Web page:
Bringing justice to the Holy Land is a basic Test of Humanity. We British have failed that test for 100 years, starting with Balfour’s infamous document in 1917 which created what Lord Sydenham called “a running sore in the East” by promising not the Jewish people but Zionist extremists a homeland for Jews in Palestine without consulting the indigenous Muslim and Christian Arabs. Britain repeated the betrayal in 1948 by abandoning our Mandate responsibilities and leaving Jewish terror militia to plunder, steal and murder their way through Palestine, grabbing all the territory they could lay hands on and putting the Arab population to flight.

Ever since, we have rewarded Israel’s non-stop crimes with ‘favoured nation’ status instead of punishing its appalling cruelty, naked aggression and utter disregard of international law, while it continues to impose a crushing blockade on the Palestinian Territories (not just Gaza). We still refuse to apply the sanctions we wouldn’t hesitate slapping on other delinquent countries.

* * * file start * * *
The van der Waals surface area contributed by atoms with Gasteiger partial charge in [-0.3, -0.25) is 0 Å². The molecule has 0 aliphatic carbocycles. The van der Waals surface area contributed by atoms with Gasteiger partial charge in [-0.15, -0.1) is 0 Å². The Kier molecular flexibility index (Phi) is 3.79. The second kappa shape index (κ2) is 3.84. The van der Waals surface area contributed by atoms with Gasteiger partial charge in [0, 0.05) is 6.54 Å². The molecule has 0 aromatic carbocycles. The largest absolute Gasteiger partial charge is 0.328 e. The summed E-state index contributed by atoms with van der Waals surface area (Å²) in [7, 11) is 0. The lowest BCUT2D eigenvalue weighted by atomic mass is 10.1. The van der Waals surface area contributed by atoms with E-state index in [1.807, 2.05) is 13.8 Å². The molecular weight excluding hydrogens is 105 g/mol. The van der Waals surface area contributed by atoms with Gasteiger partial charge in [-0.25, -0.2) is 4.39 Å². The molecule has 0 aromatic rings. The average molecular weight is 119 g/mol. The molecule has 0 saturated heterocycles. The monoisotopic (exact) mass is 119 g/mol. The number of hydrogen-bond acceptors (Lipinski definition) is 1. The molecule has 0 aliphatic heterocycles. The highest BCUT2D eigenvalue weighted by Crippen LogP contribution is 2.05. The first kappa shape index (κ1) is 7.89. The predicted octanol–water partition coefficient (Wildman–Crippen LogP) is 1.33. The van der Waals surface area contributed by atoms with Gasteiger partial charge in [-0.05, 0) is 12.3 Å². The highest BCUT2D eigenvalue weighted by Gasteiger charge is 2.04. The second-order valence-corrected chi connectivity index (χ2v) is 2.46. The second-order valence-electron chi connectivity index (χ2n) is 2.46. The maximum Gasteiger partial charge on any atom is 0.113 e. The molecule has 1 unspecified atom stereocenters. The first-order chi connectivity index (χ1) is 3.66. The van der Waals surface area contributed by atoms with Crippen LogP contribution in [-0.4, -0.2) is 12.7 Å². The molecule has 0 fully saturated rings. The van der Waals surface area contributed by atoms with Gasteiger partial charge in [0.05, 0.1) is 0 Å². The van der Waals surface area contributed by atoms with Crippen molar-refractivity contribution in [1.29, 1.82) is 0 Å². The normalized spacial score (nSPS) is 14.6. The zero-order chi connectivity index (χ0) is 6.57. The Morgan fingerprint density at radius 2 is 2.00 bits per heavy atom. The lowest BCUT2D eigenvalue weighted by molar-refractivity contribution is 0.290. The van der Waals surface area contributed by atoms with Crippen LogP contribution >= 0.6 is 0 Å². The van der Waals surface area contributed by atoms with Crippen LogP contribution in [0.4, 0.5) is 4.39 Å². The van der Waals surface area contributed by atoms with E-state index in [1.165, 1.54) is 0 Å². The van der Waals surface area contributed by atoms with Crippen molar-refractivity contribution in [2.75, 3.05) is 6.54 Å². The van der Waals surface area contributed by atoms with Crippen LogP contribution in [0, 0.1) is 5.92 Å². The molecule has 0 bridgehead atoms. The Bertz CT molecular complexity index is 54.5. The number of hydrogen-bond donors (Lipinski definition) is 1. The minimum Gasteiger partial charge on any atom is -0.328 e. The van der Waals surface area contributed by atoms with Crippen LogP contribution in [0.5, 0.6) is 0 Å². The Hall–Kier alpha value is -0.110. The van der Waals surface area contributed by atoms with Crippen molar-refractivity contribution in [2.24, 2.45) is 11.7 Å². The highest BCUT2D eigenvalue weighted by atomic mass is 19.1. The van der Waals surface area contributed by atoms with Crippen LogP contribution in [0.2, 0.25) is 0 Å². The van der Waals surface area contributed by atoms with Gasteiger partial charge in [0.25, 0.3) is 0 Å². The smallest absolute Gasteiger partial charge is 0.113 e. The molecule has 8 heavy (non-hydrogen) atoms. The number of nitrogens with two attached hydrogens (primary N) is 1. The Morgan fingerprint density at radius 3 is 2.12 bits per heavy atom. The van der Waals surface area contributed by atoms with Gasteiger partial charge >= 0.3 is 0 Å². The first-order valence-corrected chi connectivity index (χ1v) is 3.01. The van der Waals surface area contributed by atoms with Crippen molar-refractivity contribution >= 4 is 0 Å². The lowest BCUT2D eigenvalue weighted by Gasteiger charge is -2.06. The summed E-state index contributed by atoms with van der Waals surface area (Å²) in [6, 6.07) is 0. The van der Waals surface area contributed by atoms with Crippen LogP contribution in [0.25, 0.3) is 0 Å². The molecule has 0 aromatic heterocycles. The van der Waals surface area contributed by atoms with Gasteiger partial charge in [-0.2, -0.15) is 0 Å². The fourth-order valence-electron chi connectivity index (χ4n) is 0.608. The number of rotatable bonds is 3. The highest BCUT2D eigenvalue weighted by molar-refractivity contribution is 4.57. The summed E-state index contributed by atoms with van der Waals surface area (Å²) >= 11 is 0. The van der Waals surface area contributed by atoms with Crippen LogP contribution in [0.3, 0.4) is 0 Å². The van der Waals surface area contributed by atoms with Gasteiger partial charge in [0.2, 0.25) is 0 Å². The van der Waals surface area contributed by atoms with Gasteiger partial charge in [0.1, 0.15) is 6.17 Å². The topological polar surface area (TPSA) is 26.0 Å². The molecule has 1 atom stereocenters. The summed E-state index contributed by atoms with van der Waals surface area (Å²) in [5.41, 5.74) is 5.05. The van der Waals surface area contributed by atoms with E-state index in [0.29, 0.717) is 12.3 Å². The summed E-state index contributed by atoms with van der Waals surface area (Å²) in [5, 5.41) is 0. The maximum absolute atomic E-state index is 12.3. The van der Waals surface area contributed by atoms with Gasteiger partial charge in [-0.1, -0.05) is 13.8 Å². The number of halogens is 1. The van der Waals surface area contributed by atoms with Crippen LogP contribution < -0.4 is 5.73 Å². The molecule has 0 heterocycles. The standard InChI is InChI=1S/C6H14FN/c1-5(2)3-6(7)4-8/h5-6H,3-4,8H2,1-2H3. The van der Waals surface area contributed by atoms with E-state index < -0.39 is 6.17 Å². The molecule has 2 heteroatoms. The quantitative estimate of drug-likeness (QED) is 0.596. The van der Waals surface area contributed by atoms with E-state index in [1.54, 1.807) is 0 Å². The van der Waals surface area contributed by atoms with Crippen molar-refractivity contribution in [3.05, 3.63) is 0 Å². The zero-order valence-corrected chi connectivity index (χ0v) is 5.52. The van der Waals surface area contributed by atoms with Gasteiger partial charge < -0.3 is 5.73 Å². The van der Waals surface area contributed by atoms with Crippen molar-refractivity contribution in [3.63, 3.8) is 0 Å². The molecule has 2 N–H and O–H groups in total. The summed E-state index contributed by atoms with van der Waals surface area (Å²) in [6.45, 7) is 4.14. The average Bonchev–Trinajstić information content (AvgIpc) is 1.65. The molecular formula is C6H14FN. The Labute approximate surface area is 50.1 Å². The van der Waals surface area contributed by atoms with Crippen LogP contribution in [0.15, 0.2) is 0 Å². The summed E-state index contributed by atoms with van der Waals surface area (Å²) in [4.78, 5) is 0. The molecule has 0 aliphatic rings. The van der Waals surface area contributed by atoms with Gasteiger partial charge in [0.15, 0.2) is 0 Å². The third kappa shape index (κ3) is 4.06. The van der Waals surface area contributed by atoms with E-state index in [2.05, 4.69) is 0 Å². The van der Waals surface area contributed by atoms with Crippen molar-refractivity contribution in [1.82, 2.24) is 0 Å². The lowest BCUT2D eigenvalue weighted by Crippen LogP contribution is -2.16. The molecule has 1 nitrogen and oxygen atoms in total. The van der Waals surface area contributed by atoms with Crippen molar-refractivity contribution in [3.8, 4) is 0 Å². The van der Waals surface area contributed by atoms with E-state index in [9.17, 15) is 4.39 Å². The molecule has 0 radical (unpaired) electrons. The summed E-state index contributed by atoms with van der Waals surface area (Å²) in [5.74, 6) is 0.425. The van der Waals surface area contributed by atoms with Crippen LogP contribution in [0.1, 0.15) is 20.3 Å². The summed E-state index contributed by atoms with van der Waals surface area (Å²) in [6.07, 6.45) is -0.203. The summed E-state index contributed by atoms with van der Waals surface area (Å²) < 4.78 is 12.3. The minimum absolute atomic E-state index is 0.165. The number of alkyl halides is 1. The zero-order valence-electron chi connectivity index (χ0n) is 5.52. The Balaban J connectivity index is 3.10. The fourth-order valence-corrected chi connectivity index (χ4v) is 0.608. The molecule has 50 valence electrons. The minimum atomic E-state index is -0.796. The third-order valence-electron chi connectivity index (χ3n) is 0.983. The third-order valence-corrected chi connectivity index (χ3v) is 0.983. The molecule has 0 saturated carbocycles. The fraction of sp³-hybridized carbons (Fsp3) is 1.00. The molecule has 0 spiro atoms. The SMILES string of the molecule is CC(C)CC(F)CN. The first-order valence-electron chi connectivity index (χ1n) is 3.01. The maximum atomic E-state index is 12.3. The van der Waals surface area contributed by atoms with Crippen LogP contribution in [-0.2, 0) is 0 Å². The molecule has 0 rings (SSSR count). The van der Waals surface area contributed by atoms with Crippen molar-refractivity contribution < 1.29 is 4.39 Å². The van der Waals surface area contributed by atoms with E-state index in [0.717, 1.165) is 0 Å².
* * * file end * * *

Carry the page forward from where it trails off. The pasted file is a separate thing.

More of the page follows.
Most other governments in Western Christendom fail the H-test even though their inaction means there may soon be no Christians left in the place where Christianity began.

Betrayal:  boycott Hamas but welcome Israel’s thugs

Earlier this month Baroness Jenny Tongue put down a written question (HL9144):

To ask Her Majesty’s Government… when they last discussed with the leaders of Hamas the position of that organisation on Israel.

Answer by Lord Ahmad of Wimbledon:

The UK retains a policy of no contact with Hamas in its entirety.